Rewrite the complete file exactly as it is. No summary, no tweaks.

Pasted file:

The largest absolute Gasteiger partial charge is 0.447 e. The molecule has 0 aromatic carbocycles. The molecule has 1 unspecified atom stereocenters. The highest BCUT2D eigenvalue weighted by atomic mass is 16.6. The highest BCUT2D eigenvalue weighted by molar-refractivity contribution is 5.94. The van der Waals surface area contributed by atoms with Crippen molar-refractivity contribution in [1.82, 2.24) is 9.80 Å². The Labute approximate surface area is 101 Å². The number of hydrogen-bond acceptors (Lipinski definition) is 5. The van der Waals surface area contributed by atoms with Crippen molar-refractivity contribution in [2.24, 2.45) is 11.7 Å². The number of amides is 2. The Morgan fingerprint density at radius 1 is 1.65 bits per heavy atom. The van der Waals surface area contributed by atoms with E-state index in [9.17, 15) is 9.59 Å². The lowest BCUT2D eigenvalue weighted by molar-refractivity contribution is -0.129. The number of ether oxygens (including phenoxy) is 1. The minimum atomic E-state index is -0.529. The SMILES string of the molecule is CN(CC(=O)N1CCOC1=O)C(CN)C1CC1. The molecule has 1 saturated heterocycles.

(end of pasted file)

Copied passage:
The largest absolute Gasteiger partial charge is 0.447 e. The molecule has 0 aromatic carbocycles. The molecule has 1 unspecified atom stereocenters. The highest BCUT2D eigenvalue weighted by atomic mass is 16.6. The highest BCUT2D eigenvalue weighted by molar-refractivity contribution is 5.94. The van der Waals surface area contributed by atoms with Crippen molar-refractivity contribution in [1.82, 2.24) is 9.80 Å². The Labute approximate surface area is 101 Å². The number of hydrogen-bond acceptors (Lipinski definition) is 5. The van der Waals surface area contributed by atoms with Crippen molar-refractivity contribution in [2.24, 2.45) is 11.7 Å². The number of amides is 2. The Morgan fingerprint density at radius 1 is 1.65 bits per heavy atom. The van der Waals surface area contributed by atoms with E-state index in [9.17, 15) is 9.59 Å². The lowest BCUT2D eigenvalue weighted by molar-refractivity contribution is -0.129. The number of ether oxygens (including phenoxy) is 1. The minimum atomic E-state index is -0.529. The SMILES string of the molecule is CN(CC(=O)N1CCOC1=O)C(CN)C1CC1. The molecule has 1 saturated heterocycles.